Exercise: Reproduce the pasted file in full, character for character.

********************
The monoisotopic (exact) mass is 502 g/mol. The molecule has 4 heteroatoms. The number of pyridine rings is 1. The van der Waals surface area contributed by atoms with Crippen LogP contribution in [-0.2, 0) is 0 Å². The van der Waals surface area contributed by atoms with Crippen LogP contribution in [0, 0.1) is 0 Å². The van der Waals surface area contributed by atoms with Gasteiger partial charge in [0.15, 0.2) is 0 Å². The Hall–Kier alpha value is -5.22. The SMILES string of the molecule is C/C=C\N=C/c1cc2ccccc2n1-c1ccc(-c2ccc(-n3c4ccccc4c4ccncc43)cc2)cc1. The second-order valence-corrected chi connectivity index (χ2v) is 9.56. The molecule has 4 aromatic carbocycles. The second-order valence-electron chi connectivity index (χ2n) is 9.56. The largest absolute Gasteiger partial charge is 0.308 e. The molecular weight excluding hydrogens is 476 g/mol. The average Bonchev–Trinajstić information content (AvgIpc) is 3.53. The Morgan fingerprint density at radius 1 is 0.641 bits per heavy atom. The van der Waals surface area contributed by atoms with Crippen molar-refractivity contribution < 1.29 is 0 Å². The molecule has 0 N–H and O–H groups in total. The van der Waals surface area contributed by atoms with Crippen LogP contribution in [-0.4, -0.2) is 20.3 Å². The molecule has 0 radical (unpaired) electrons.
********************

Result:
The monoisotopic (exact) mass is 502 g/mol. The molecule has 4 heteroatoms. The number of pyridine rings is 1. The van der Waals surface area contributed by atoms with Crippen LogP contribution in [-0.2, 0) is 0 Å². The van der Waals surface area contributed by atoms with Crippen LogP contribution in [0, 0.1) is 0 Å². The van der Waals surface area contributed by atoms with Gasteiger partial charge in [0.15, 0.2) is 0 Å². The Hall–Kier alpha value is -5.22. The SMILES string of the molecule is C/C=C\N=C/c1cc2ccccc2n1-c1ccc(-c2ccc(-n3c4ccccc4c4ccncc43)cc2)cc1. The second-order valence-corrected chi connectivity index (χ2v) is 9.56. The molecule has 4 aromatic carbocycles. The second-order valence-electron chi connectivity index (χ2n) is 9.56. The largest absolute Gasteiger partial charge is 0.308 e. The molecular weight excluding hydrogens is 476 g/mol. The average Bonchev–Trinajstić information content (AvgIpc) is 3.53. The Morgan fingerprint density at radius 1 is 0.641 bits per heavy atom. The van der Waals surface area contributed by atoms with Crippen molar-refractivity contribution < 1.29 is 0 Å². The molecule has 0 N–H and O–H groups in total. The van der Waals surface area contributed by atoms with Crippen LogP contribution in [-0.4, -0.2) is 20.3 Å². The molecule has 0 radical (unpaired) electrons.